Open

Coming up

Don't miss

Replay


LATEST SHOWS

AFRICA NEWS

Ebola: Mali's first case dies

Read more

MEDIAWATCH

Queen Elizabeth tweets

Read more

THE WORLD THIS WEEK

The world this week - October 24 2014 (part 2)

Read more

THE WORLD THIS WEEK

The world this week - October 24 2014

Read more

FRANCE IN FOCUS

Art rocks and shocks Paris

Read more

#TECH 24

Samsung's Gear VR Reviewed

Read more

#TECH 24

How to become a Cyborg

Read more

ENCORE!

Paris rediscovers Picasso

Read more

#THE 51%

Should freezing your eggs be a company benefit?

Read more

Sport

Space skydiver completes test jump

Video by FRANCE 24

Text by News Wires

Latest update : 2012-03-18

A daredevil base jumper completed a test dive from a stratospheric altitude of 21 km, launching himself from a capsule and wearing a special space suit. His goal is to jump from 37 km and be the first to break the sound barrier without an aircraft.

AFP - An Austrian daredevil has come closer to his goal of breaking the world free fall record, completing a test skydive from a height of 21,800 metres (71,500 feet) in the United States.

He took just three minutes and 33 seconds to reach the ground.

"I am still stoked and can't find the words to described what happened" on Thursday morning, Felix Baumgartner wrote on his Facebook page of the project dubbed "Red Bull Stratos".

Baumgartner is aiming to become the first person to free fall faster than the speed of sound.

This first test jump was more than halfway to his goal of 37,000 metres planned for later this year.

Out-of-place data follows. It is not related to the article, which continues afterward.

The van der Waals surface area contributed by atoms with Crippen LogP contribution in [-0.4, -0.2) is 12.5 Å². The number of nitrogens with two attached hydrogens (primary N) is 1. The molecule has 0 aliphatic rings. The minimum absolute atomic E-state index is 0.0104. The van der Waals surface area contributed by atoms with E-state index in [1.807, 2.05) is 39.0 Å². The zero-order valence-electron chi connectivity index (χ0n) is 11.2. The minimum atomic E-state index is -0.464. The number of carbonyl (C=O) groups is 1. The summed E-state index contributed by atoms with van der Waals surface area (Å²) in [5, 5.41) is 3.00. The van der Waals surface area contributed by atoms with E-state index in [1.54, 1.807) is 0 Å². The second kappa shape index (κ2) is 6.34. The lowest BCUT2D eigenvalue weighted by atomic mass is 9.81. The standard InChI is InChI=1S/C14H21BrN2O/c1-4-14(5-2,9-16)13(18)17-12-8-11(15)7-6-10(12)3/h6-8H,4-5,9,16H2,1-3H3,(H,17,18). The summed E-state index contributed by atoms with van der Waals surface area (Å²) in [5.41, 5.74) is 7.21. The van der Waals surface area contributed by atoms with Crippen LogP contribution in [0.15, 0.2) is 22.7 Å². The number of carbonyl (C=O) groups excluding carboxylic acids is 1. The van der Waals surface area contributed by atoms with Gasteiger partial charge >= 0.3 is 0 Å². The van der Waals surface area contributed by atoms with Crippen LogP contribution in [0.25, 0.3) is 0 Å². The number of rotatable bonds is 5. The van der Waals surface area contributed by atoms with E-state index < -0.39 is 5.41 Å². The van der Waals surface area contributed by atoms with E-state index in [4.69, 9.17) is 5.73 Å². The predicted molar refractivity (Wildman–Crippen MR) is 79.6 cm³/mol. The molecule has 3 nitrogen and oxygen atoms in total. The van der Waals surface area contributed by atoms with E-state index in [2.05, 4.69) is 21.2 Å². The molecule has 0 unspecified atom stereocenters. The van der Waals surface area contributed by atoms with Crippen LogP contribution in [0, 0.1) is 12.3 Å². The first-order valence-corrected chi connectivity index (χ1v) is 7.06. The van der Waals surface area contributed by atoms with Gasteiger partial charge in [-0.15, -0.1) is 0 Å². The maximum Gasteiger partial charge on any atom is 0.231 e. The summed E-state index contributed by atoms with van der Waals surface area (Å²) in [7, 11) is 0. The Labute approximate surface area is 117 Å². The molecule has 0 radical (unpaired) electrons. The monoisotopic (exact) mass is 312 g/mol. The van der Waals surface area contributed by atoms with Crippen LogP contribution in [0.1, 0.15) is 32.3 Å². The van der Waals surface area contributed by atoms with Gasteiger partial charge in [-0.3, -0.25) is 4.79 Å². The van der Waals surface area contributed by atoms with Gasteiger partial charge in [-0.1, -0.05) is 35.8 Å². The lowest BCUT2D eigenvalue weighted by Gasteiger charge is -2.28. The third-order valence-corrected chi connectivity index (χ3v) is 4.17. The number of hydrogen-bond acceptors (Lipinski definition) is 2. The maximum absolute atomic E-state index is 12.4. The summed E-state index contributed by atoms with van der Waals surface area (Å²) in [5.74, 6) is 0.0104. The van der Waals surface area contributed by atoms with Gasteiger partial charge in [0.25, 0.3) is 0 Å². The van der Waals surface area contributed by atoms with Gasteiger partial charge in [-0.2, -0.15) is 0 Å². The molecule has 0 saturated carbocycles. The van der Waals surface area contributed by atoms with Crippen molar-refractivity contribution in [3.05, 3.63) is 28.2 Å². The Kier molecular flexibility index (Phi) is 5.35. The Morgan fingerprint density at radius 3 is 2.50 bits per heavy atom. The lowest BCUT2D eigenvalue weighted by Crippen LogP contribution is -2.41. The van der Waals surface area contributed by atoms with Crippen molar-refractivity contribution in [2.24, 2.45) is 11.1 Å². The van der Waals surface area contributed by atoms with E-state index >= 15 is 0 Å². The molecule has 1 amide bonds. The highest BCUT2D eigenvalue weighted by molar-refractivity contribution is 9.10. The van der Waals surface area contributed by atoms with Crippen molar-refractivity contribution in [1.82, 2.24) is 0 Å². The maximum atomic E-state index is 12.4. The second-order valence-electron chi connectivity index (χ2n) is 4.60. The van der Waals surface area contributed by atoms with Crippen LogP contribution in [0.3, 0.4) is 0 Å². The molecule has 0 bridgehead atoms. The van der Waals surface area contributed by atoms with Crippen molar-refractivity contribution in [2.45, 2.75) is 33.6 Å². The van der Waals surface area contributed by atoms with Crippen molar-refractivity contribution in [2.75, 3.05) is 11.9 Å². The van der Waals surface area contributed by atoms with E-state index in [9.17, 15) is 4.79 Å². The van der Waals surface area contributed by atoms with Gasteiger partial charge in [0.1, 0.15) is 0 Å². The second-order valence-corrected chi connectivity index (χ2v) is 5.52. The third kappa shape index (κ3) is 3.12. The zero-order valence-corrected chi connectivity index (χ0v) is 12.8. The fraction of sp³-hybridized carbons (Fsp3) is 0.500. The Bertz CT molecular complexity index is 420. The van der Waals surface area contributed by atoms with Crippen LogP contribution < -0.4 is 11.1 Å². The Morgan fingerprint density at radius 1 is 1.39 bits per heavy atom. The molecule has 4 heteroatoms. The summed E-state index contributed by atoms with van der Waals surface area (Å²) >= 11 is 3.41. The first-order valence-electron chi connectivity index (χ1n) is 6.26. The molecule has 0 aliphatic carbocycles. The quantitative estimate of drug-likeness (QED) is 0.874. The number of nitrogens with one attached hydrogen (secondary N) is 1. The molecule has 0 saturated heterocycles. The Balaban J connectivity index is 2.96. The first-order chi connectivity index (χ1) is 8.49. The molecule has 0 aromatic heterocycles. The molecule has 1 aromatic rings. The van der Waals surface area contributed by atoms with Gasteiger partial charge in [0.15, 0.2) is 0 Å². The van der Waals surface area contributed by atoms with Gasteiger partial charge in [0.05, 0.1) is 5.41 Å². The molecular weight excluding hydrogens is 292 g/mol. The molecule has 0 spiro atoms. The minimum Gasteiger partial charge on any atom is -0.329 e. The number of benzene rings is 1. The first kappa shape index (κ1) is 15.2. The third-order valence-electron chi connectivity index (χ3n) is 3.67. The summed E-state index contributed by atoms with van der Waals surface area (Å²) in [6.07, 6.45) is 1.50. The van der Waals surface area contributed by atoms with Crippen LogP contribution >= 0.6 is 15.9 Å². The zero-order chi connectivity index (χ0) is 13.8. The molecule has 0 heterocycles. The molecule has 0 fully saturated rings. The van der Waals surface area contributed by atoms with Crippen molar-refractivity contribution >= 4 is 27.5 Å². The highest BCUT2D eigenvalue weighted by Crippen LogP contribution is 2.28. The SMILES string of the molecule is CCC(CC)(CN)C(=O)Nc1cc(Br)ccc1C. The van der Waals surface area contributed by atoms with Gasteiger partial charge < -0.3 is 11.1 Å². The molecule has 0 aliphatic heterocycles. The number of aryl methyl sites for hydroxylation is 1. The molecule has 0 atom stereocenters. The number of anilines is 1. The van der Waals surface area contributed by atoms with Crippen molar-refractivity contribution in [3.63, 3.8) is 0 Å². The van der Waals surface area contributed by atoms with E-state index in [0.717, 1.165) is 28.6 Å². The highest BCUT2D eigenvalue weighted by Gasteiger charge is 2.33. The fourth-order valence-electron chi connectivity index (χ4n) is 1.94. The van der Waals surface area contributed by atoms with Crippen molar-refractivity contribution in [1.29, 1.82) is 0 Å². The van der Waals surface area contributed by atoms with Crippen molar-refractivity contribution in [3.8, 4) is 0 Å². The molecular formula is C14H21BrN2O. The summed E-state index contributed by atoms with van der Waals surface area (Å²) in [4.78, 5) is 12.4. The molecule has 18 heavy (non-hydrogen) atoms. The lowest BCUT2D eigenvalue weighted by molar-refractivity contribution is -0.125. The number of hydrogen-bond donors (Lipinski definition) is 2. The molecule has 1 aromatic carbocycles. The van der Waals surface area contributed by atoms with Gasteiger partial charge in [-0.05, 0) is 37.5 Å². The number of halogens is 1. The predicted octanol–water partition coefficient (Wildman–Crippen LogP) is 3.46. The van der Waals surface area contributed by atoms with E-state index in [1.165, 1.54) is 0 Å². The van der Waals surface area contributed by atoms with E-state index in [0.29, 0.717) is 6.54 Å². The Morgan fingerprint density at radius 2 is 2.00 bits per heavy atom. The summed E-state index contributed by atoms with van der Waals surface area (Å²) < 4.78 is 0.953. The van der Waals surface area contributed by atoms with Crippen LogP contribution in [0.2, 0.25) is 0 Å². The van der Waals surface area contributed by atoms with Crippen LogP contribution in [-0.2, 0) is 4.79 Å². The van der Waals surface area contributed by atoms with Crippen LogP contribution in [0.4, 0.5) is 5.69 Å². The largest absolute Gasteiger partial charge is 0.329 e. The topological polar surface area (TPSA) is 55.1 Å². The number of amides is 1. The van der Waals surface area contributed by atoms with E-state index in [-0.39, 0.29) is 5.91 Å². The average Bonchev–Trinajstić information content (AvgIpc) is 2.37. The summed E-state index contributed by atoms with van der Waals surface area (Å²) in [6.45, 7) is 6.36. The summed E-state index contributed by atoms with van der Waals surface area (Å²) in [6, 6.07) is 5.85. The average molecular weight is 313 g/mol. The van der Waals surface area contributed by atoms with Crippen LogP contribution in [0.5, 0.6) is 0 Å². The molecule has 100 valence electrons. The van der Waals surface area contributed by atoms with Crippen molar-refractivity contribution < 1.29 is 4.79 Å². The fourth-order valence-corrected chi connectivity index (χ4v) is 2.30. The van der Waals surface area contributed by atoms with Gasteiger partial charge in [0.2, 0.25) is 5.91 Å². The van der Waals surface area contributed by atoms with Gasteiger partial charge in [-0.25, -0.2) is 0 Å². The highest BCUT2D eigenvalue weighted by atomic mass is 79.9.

Wearing a special suit, the skydiver was taken up in a large helium-filled balloon in a capsule from where he made his jump.

The 42-year-old landed in the New Mexico desert, near the town of Roswell, after 3 minutes and 33 seconds of freefall and having attained a speed of 587 kilometres per hour.

"First Test jump was a total success," Baumgartner wrote.

He also hopes to become the first person to break the sound barrier without an aircraft.

Jonathan Clark, the project's medical director, has said the jump would explore the effects of acceleration to supersonic speed on the human body.

The current free fall record is held by former US Air Force Colonel Joe Kittinger, who jumped from 102,800 feet, or more than 19 miles, in 1960 from the Excelsior III, a gondola lifted by helium balloons.

Kittinger has been hired as a special advisor and "mentor" for the flight by Baumgartner.

Baumgartner's previous free fall ventures have included jumping from the top of the World Financial Center T101 in Taipei and from the Christ the Redeemer statue that overlooks Rio de Janeiro, Brazil.

 

Date created : 2012-03-18

COMMENT(S)